Saturday, 3 August 2013

Fats that Harm, Fats that Heal…… well almost

Many people have asked me about how to loose weight or what foods to avoid and I have never had a complete answer for them. From intuition , I would say, “just do everything in moderation!” and the people would go like “Huh!, what does that mean?” Well, I don’t know what it means but I do know now that I was partly right and partly wrong. “Together with smoking and physical activity, dietary habits form the foundation for the causation, prevention, and treatment of most cardiovascular and metabolic diseases, including coronary heart disease (CHD), stroke, and type 2 diabetes mellitus (DM), as well as sudden cardiac death, atrial fibrillation, heart failure, and cognitive decline.( Braunwald’s text book of Cardiology).”

Did you get that, dietary habits form the….. FOUNDATION FOR THE CAUSATION….. as in, you really are what you eat.

In developing countries, the burgeoning epidemics of obesity, Diabetes, and Cardiovascular disease (CVD) result directly from rapid social and environmental changes transmitted primarily through changes in diet and other lifestyle behaviors.[2] Familiarity with the beneficial and harmful effects of various nutritional factors is essential to mitigate and eventually reverse the substantial disease burdens caused by suboptimal dietary habits in individuals and in populations.(Braunwald’s text book of Cardiology)

Translation….. “My people perish for lack of knowledge” which could be viewed in two ways, either people do not know or they act as if they do not know.
So, in view of the above, I will attempt to give a breakdown of what is considered a healthy diet. Most of it is common knowledge to most people but some may be new.
Foods are usually divided into carbohydrates, fats, proteins and fibres. In primary school, I was taught that carbohydrates are the energy giving foods. I still remember the teacher saying it and us, the pupils chorusing it back. I also had the distinct impression that carbohydrates are white in colour while proteins are brown foods. This skewed my thinking so much that I did not consider sugar sweetened beverages to be a form of carbohydrate until  recently, neither do most people. Did you know that 600mls of coke has the same number of calories as 2 chapatis or a good serving of ugali. So, after lunch, when you take a sugar sweetened beverage, it is like you are taking lunch all over again. By the way, alcohol is also quite high in calories and 2 bottles of beer can be equated to a meal of ugali. So, next time you are out on the rave and you want to maintain your weight, just take the beer, a few pieces of meat and an apple and that will be your supper right there, complete in all ways. By the way, when it comes to weight gain, it is not what you eat that matters, it is how much you eat. It is not where the calories are coming from, it I s how much of the calories you are taking in. Think of it this way, if you were a mule and were asked to carry a load from point A to point B, it is not what is in the load that would matter, it is how much the load weighs.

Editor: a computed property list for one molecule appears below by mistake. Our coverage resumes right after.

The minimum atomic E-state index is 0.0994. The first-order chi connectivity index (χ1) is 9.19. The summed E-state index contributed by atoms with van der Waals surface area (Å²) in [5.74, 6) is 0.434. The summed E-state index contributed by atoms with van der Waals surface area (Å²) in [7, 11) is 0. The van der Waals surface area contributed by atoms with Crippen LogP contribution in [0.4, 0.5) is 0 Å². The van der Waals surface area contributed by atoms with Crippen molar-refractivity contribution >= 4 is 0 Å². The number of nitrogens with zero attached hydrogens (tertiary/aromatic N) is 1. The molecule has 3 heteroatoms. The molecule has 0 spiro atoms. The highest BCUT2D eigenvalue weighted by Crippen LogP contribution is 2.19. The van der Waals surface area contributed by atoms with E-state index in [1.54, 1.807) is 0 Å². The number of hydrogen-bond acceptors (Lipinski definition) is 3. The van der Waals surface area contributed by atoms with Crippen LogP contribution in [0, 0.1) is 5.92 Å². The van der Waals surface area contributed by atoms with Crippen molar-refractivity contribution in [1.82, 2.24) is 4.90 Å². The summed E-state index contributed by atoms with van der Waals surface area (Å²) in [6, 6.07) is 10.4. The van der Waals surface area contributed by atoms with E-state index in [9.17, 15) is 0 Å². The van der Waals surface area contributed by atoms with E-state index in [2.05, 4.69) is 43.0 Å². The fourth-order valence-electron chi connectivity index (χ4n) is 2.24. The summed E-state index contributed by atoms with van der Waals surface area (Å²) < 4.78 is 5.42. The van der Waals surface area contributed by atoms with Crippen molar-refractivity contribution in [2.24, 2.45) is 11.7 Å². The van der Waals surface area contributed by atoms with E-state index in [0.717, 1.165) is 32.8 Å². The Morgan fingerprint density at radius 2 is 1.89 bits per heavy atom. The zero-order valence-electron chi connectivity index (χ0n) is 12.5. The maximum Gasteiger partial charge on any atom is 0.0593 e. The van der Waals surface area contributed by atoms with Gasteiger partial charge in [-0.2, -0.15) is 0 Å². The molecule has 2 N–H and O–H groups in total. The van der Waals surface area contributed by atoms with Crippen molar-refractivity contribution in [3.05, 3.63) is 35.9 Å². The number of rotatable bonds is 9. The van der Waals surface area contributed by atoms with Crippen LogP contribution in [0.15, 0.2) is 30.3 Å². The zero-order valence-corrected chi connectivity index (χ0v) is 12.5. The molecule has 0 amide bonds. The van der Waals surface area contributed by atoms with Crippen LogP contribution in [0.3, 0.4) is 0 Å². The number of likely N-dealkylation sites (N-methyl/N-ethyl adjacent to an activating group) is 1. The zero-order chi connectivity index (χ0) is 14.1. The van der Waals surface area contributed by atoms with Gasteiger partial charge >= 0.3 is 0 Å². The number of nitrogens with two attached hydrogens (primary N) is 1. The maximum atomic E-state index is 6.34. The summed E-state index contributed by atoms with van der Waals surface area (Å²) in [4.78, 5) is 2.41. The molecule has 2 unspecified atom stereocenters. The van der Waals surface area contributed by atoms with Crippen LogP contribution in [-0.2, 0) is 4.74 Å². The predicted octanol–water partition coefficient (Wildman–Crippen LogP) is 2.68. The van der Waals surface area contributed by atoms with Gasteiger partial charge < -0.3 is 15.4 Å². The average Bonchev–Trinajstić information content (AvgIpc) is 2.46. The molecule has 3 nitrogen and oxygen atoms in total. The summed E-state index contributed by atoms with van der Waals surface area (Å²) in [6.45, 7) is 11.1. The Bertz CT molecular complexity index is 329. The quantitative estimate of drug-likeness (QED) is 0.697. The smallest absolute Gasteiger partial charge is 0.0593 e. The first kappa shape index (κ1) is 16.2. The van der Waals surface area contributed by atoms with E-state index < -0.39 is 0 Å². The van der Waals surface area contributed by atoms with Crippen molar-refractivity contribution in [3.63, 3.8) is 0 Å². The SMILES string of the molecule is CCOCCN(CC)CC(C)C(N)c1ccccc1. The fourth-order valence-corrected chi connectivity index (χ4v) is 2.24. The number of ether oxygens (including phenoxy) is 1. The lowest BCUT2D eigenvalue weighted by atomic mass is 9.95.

However, when it comes to cardiovascular health, it is the quality of what you eat that is most important. I wonder if there is such a thing as a “healthy fat guy?” What would happen if I eat too much of all the healthy stuff? Hmmh… food for thought!
When it comes to carbs, one should target those that have a low Glycemic index and low glycemic load. These will usually turn out to be foods that have complex carbs, not refined and contain lots of fibre (we all know that, don’t we?)
Whole grain contains bran, endosperm and germ from the natural cereal, while the refined grains have the bran and germ removed. Which reminds me, those who have been on a farm will attest to this, farmers regurlary buy “maize germ” and “maize bran” to add to the cow and pig feed. They buy this from the same millers who make our maize flour and wheat flour……………. Talk about throwing pearls to the pigs.

Bran contains fiber, B vitamins, minerals, flavonoids, and tocopherols; germ contains numerous antioxidants and phytochemicals. Intake of whole grains associates consistently with lower risk of CHD, DM, and possibly stroke. Whole-grain intake has been found to improve glucose-insulin homeostasis, endothelial function, and possibly weight loss and inflammation. Whole-grain oats reduce LDL-C.[77] As with fruits and vegetables, it is not clear that any single micronutrient accounts for these benefits; the benefits may result from the synergistic effects of multiple constituents. (Braunwalds)